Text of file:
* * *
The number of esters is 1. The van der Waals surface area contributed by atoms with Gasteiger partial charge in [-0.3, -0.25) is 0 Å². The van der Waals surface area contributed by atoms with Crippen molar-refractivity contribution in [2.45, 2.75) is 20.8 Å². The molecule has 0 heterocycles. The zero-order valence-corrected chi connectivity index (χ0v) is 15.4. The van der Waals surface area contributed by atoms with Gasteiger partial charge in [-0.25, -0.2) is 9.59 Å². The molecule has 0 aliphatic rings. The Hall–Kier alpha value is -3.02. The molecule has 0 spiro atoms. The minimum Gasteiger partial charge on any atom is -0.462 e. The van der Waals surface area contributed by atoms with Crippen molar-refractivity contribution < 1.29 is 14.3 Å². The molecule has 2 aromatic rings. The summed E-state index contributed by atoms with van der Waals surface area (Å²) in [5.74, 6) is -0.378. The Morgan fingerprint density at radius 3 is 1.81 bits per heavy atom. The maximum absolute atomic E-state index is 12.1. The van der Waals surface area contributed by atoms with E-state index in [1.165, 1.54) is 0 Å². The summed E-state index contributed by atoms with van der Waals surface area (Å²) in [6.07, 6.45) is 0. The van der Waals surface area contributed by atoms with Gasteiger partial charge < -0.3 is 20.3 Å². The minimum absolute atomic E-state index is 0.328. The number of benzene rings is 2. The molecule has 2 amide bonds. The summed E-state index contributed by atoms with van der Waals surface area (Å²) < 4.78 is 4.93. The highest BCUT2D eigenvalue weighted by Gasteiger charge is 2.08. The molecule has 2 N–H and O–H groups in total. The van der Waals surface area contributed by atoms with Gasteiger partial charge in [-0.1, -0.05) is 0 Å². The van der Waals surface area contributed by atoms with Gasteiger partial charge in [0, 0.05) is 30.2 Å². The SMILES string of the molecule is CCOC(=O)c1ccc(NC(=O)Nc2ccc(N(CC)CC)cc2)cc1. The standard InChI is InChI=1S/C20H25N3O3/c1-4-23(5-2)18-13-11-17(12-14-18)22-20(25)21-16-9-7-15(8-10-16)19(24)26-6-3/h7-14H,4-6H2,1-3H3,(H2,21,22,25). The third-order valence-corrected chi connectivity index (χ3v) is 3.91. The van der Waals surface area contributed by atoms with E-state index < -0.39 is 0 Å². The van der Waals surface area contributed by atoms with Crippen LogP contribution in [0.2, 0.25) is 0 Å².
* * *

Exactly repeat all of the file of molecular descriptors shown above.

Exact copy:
The number of esters is 1. The van der Waals surface area contributed by atoms with Gasteiger partial charge in [-0.3, -0.25) is 0 Å². The van der Waals surface area contributed by atoms with Crippen molar-refractivity contribution in [2.45, 2.75) is 20.8 Å². The molecule has 0 heterocycles. The zero-order valence-corrected chi connectivity index (χ0v) is 15.4. The van der Waals surface area contributed by atoms with Gasteiger partial charge in [-0.25, -0.2) is 9.59 Å². The molecule has 0 aliphatic rings. The Hall–Kier alpha value is -3.02. The molecule has 0 spiro atoms. The minimum Gasteiger partial charge on any atom is -0.462 e. The van der Waals surface area contributed by atoms with Crippen molar-refractivity contribution < 1.29 is 14.3 Å². The molecule has 2 aromatic rings. The summed E-state index contributed by atoms with van der Waals surface area (Å²) in [5.74, 6) is -0.378. The Morgan fingerprint density at radius 3 is 1.81 bits per heavy atom. The maximum absolute atomic E-state index is 12.1. The van der Waals surface area contributed by atoms with E-state index in [1.165, 1.54) is 0 Å². The summed E-state index contributed by atoms with van der Waals surface area (Å²) in [6.07, 6.45) is 0. The van der Waals surface area contributed by atoms with Gasteiger partial charge < -0.3 is 20.3 Å². The minimum absolute atomic E-state index is 0.328. The number of benzene rings is 2. The molecule has 2 amide bonds. The summed E-state index contributed by atoms with van der Waals surface area (Å²) < 4.78 is 4.93. The highest BCUT2D eigenvalue weighted by Gasteiger charge is 2.08. The molecule has 2 N–H and O–H groups in total. The van der Waals surface area contributed by atoms with Gasteiger partial charge in [-0.1, -0.05) is 0 Å². The van der Waals surface area contributed by atoms with Gasteiger partial charge in [0, 0.05) is 30.2 Å². The SMILES string of the molecule is CCOC(=O)c1ccc(NC(=O)Nc2ccc(N(CC)CC)cc2)cc1. The standard InChI is InChI=1S/C20H25N3O3/c1-4-23(5-2)18-13-11-17(12-14-18)22-20(25)21-16-9-7-15(8-10-16)19(24)26-6-3/h7-14H,4-6H2,1-3H3,(H2,21,22,25). The third-order valence-corrected chi connectivity index (χ3v) is 3.91. The van der Waals surface area contributed by atoms with E-state index < -0.39 is 0 Å². The van der Waals surface area contributed by atoms with Crippen LogP contribution in [0.2, 0.25) is 0 Å².